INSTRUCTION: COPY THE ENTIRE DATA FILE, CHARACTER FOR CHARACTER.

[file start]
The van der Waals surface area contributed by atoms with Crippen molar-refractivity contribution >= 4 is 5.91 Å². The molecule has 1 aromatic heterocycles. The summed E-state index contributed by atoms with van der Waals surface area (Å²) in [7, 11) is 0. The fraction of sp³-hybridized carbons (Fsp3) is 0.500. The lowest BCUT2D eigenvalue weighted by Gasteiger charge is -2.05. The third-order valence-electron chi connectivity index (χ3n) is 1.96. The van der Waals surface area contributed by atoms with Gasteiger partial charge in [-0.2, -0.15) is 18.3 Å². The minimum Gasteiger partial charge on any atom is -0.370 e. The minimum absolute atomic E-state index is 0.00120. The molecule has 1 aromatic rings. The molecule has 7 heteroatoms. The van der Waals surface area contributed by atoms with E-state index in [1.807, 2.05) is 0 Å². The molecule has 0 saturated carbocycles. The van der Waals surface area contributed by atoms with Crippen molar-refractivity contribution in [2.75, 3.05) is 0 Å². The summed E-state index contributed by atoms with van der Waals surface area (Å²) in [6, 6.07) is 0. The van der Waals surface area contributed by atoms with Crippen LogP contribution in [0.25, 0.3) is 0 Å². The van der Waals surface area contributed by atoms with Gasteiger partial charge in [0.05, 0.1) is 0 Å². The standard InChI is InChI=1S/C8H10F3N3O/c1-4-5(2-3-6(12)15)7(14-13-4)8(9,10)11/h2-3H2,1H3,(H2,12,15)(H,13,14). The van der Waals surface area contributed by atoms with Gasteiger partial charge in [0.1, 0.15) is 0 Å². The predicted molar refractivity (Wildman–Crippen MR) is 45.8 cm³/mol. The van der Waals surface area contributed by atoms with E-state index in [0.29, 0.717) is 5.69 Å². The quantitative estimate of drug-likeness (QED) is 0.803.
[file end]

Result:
The van der Waals surface area contributed by atoms with Crippen molar-refractivity contribution >= 4 is 5.91 Å². The molecule has 1 aromatic heterocycles. The summed E-state index contributed by atoms with van der Waals surface area (Å²) in [7, 11) is 0. The fraction of sp³-hybridized carbons (Fsp3) is 0.500. The lowest BCUT2D eigenvalue weighted by Gasteiger charge is -2.05. The third-order valence-electron chi connectivity index (χ3n) is 1.96. The van der Waals surface area contributed by atoms with Gasteiger partial charge in [-0.2, -0.15) is 18.3 Å². The minimum Gasteiger partial charge on any atom is -0.370 e. The minimum absolute atomic E-state index is 0.00120. The molecule has 1 aromatic rings. The molecule has 7 heteroatoms. The van der Waals surface area contributed by atoms with E-state index in [1.807, 2.05) is 0 Å². The molecule has 0 saturated carbocycles. The van der Waals surface area contributed by atoms with Crippen molar-refractivity contribution in [2.75, 3.05) is 0 Å². The summed E-state index contributed by atoms with van der Waals surface area (Å²) in [6, 6.07) is 0. The van der Waals surface area contributed by atoms with Crippen LogP contribution in [0.25, 0.3) is 0 Å². The van der Waals surface area contributed by atoms with Gasteiger partial charge in [0.05, 0.1) is 0 Å². The standard InChI is InChI=1S/C8H10F3N3O/c1-4-5(2-3-6(12)15)7(14-13-4)8(9,10)11/h2-3H2,1H3,(H2,12,15)(H,13,14). The van der Waals surface area contributed by atoms with Gasteiger partial charge in [0.1, 0.15) is 0 Å². The predicted molar refractivity (Wildman–Crippen MR) is 45.8 cm³/mol. The van der Waals surface area contributed by atoms with E-state index in [0.29, 0.717) is 5.69 Å². The quantitative estimate of drug-likeness (QED) is 0.803.